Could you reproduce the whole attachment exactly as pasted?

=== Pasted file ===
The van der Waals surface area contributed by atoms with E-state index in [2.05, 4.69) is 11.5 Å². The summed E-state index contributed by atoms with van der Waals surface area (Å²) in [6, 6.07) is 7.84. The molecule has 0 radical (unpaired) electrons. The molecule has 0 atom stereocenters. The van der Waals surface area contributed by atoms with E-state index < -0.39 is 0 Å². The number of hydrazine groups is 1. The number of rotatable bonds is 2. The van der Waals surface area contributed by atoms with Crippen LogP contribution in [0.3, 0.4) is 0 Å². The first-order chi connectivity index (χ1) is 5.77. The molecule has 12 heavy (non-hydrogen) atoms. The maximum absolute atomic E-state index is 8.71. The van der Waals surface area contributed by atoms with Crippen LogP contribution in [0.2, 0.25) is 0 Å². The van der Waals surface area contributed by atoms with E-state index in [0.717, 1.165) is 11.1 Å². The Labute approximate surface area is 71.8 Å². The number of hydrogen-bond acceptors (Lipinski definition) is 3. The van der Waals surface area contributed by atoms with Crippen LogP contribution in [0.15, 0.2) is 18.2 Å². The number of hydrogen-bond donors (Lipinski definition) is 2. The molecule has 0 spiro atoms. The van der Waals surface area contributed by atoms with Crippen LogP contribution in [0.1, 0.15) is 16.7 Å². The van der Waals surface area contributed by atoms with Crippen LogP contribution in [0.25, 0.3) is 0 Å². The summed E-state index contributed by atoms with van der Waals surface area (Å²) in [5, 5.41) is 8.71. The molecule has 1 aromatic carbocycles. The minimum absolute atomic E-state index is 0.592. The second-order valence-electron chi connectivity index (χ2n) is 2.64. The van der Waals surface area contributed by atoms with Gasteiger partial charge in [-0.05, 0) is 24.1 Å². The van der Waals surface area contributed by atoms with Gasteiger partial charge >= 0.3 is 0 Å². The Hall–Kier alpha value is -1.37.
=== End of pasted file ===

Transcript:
The van der Waals surface area contributed by atoms with E-state index in [2.05, 4.69) is 11.5 Å². The summed E-state index contributed by atoms with van der Waals surface area (Å²) in [6, 6.07) is 7.84. The molecule has 0 radical (unpaired) electrons. The molecule has 0 atom stereocenters. The van der Waals surface area contributed by atoms with E-state index < -0.39 is 0 Å². The number of hydrazine groups is 1. The number of rotatable bonds is 2. The van der Waals surface area contributed by atoms with Crippen LogP contribution in [0.3, 0.4) is 0 Å². The first-order chi connectivity index (χ1) is 5.77. The molecule has 12 heavy (non-hydrogen) atoms. The maximum absolute atomic E-state index is 8.71. The van der Waals surface area contributed by atoms with Crippen LogP contribution in [0.2, 0.25) is 0 Å². The van der Waals surface area contributed by atoms with E-state index in [0.717, 1.165) is 11.1 Å². The Labute approximate surface area is 71.8 Å². The number of hydrogen-bond acceptors (Lipinski definition) is 3. The van der Waals surface area contributed by atoms with Crippen LogP contribution in [0.15, 0.2) is 18.2 Å². The number of hydrogen-bond donors (Lipinski definition) is 2. The molecule has 0 spiro atoms. The van der Waals surface area contributed by atoms with Crippen LogP contribution in [0.1, 0.15) is 16.7 Å². The van der Waals surface area contributed by atoms with Crippen LogP contribution in [0.25, 0.3) is 0 Å². The summed E-state index contributed by atoms with van der Waals surface area (Å²) in [5, 5.41) is 8.71. The molecule has 1 aromatic carbocycles. The minimum absolute atomic E-state index is 0.592. The second-order valence-electron chi connectivity index (χ2n) is 2.64. The van der Waals surface area contributed by atoms with Gasteiger partial charge in [-0.05, 0) is 24.1 Å². The van der Waals surface area contributed by atoms with Gasteiger partial charge >= 0.3 is 0 Å². The Hall–Kier alpha value is -1.37.